In this article we report on the exhibits and challenges shown at the AAAI 2011 Robotics Program in San Francisco. The event included a broad demonstration of innovative research at the intersection of robotics and artificial intelligence. Through these multiyear challenge events, our goal has been to focus the research community's energy toward common platforms and common problems to work toward the greater goal of embodied AI. The program has a long tradition of demonstrating innovative research at the intersection of robotics and artificial intelligence. In both the workshop and exhibition portions of the event, we strive to have the robotics program be a venue that pushes the science of embodied AI forward. Over the past few years, a central point of the event has been the discussion of common robot platforms and software, with the primary goal of focusing the research community's energy toward common "challenge" tasks. On the day before the exhibition the participants convened a workshop of 18 short talks. Each track's exhibitors presented a summary of their exhibit. In addition, four guest speakers provided a broader context for all of the exhibitors' efforts. The first guest speaker was the National Science Foundation's Sven Koenig, who highlighted several federal programs that support projects in embodied intelligence. Koenig also provided insights into some of these program's specific priorities, such as international collaborations and educational engagement. Guest speakers from Willow Garage and Bosch presented cutting-edge work with the PR2, Willow's mobile two-arm manipulator platform. Bosch detailed its Remote Lab, which provides researchers anywhere with full access to the sensing and mobile manipulation capabilities of a PR2. Willow Garage featured some of its most recent work, in which point clouds (Anderson et al. 2011) are parsed not only to build generic three-dimensional scene models but also task-specific structures such as cabinet and drawer handles. Those structures, in turn, seed the automatic creation of task sequences for object retrieval in unconstrained human environments. Nataniel Dukan of Nao Robotics presented the workshop's final guest talk, a broad overview of humanoid robotics's current resources, along with a compelling vision for where those technologies will be in the next three to five years. Without providing specifics of Aldebaran's unannounced plans, Dukan hinted that the actuation and sensing needed for com-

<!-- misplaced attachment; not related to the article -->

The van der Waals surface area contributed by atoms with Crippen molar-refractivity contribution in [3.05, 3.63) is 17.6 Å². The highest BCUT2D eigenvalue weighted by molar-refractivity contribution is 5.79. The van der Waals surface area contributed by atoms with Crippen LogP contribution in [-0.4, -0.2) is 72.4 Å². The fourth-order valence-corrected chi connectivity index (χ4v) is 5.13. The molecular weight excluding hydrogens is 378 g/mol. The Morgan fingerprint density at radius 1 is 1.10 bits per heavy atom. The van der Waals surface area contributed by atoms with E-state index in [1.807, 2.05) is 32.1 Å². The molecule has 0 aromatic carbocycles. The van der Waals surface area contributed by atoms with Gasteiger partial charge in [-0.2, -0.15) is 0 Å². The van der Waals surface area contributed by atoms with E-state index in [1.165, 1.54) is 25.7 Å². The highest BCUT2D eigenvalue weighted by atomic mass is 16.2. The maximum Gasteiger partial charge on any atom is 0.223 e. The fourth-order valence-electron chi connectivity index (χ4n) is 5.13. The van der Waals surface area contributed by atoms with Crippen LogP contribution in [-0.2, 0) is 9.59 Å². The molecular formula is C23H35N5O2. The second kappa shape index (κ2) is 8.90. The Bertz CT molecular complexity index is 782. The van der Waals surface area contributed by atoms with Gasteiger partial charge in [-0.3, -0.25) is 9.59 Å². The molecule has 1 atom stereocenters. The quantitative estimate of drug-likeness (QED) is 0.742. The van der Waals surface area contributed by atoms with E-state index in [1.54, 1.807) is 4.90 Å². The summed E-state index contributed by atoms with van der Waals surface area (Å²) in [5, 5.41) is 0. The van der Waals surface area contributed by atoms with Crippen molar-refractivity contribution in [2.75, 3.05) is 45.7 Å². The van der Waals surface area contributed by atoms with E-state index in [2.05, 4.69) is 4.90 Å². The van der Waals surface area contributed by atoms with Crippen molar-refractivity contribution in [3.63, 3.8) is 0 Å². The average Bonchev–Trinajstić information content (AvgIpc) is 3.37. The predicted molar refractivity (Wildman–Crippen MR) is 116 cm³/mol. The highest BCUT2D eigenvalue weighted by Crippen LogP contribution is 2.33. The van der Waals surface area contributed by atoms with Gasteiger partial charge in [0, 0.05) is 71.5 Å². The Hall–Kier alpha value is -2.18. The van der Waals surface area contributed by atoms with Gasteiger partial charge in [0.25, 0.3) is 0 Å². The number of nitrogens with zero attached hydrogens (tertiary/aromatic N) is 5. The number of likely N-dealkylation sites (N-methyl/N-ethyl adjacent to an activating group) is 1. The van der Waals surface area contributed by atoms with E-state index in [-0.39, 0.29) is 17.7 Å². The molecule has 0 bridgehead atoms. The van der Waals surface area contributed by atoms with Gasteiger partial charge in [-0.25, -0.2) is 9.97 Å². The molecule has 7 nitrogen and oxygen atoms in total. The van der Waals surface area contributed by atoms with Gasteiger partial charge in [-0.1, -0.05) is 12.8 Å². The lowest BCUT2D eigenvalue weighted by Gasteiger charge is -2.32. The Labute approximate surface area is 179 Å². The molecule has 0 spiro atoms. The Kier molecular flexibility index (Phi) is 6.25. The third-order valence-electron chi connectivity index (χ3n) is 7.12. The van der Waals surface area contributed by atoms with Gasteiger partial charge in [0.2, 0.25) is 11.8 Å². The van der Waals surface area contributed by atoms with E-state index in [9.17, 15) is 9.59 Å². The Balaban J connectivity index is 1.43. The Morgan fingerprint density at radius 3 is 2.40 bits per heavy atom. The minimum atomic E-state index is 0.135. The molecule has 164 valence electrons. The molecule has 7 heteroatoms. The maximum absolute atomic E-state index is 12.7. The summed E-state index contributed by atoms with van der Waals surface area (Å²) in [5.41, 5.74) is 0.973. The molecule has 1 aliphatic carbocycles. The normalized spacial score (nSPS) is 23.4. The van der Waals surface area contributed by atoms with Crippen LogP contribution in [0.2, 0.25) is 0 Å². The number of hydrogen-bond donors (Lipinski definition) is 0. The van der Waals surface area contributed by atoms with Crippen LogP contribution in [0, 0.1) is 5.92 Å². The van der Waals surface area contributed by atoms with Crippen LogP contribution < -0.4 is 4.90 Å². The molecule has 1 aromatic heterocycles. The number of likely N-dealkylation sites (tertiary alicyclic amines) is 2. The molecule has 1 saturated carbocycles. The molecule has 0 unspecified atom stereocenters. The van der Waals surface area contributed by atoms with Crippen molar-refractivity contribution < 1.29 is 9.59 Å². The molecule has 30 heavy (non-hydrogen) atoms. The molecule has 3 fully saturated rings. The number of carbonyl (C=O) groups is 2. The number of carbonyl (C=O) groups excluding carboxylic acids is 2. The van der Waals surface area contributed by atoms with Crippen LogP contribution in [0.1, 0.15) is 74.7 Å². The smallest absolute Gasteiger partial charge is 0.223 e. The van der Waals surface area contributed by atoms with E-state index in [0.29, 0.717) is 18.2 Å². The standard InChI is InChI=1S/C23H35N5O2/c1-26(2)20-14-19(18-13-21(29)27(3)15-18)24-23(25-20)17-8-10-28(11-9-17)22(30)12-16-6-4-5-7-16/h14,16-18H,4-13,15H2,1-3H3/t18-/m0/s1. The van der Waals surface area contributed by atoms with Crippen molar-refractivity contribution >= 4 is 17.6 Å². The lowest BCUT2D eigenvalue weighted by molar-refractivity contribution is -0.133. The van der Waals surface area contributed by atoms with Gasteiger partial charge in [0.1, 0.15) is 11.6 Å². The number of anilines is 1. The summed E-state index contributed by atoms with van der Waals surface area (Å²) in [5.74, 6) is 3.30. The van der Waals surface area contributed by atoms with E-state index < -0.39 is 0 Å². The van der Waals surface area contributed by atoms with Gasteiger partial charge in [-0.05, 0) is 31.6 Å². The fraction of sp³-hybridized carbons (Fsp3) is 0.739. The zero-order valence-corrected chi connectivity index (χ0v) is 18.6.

In this article we give a summary of three components of the exhibition: the Small-Scale Manipulation Challenge: Robotic Chess; the Learning by Demonstration Challenge; and the Education Track. We also describe the participating teams, highlight the research questions they tackled, and briefly describe the systems they demonstrated. The program has a long tradition of demonstrating innovative research at the intersection of robotics and artificial intelligence. In both the workshop and exhibition portions of the event, we strive to have the robotics program be a venue that pushes the science of embodied AI forward. Over the past few years, a central point of the event has been the discussion of common robot platforms and software, with the primary goal of focusing the research community's energy toward common "challenge" tasks.